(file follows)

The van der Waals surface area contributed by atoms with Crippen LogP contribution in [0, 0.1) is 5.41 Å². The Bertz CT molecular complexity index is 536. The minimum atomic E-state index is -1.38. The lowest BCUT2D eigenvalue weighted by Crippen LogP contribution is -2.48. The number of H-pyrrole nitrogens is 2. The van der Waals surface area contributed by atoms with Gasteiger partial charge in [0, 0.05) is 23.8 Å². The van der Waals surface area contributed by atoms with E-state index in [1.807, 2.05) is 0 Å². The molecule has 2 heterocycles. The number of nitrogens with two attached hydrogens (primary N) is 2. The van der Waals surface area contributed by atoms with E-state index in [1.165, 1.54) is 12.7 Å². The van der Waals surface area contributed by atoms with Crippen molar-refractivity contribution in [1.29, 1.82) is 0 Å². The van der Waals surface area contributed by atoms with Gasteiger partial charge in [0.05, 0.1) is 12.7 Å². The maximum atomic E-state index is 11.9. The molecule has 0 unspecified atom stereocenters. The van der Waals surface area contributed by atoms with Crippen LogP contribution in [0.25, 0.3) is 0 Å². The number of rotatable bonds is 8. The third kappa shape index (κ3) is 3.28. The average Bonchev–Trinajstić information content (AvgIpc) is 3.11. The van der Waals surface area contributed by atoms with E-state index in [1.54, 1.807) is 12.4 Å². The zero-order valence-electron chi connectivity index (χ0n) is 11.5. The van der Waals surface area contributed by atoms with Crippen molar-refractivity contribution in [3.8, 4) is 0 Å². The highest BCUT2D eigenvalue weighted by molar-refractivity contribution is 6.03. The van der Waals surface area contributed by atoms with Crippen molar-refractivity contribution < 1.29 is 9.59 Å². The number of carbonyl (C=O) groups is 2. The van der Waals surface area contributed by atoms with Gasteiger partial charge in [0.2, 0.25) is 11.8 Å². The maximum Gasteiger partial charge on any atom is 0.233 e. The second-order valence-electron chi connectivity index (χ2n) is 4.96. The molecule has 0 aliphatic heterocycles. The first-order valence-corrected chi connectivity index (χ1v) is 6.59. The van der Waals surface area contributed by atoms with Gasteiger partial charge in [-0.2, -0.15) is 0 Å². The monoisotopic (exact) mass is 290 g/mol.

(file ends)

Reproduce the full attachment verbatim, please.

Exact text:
The van der Waals surface area contributed by atoms with Crippen LogP contribution in [0, 0.1) is 5.41 Å². The Bertz CT molecular complexity index is 536. The minimum atomic E-state index is -1.38. The lowest BCUT2D eigenvalue weighted by Crippen LogP contribution is -2.48. The number of H-pyrrole nitrogens is 2. The van der Waals surface area contributed by atoms with Gasteiger partial charge in [0, 0.05) is 23.8 Å². The van der Waals surface area contributed by atoms with E-state index in [1.807, 2.05) is 0 Å². The molecule has 2 heterocycles. The number of nitrogens with two attached hydrogens (primary N) is 2. The van der Waals surface area contributed by atoms with E-state index in [1.165, 1.54) is 12.7 Å². The van der Waals surface area contributed by atoms with Crippen molar-refractivity contribution in [1.29, 1.82) is 0 Å². The van der Waals surface area contributed by atoms with Gasteiger partial charge in [0.05, 0.1) is 12.7 Å². The maximum atomic E-state index is 11.9. The molecule has 0 unspecified atom stereocenters. The van der Waals surface area contributed by atoms with Crippen LogP contribution in [0.25, 0.3) is 0 Å². The number of rotatable bonds is 8. The third kappa shape index (κ3) is 3.28. The average Bonchev–Trinajstić information content (AvgIpc) is 3.11. The van der Waals surface area contributed by atoms with E-state index in [1.54, 1.807) is 12.4 Å². The zero-order valence-electron chi connectivity index (χ0n) is 11.5. The van der Waals surface area contributed by atoms with Crippen molar-refractivity contribution in [3.8, 4) is 0 Å². The highest BCUT2D eigenvalue weighted by molar-refractivity contribution is 6.03. The van der Waals surface area contributed by atoms with Crippen molar-refractivity contribution < 1.29 is 9.59 Å². The number of carbonyl (C=O) groups is 2. The van der Waals surface area contributed by atoms with Gasteiger partial charge in [0.2, 0.25) is 11.8 Å². The maximum Gasteiger partial charge on any atom is 0.233 e. The second-order valence-electron chi connectivity index (χ2n) is 4.96. The molecule has 0 aliphatic heterocycles. The first-order valence-corrected chi connectivity index (χ1v) is 6.59. The van der Waals surface area contributed by atoms with Gasteiger partial charge in [-0.2, -0.15) is 0 Å². The monoisotopic (exact) mass is 290 g/mol.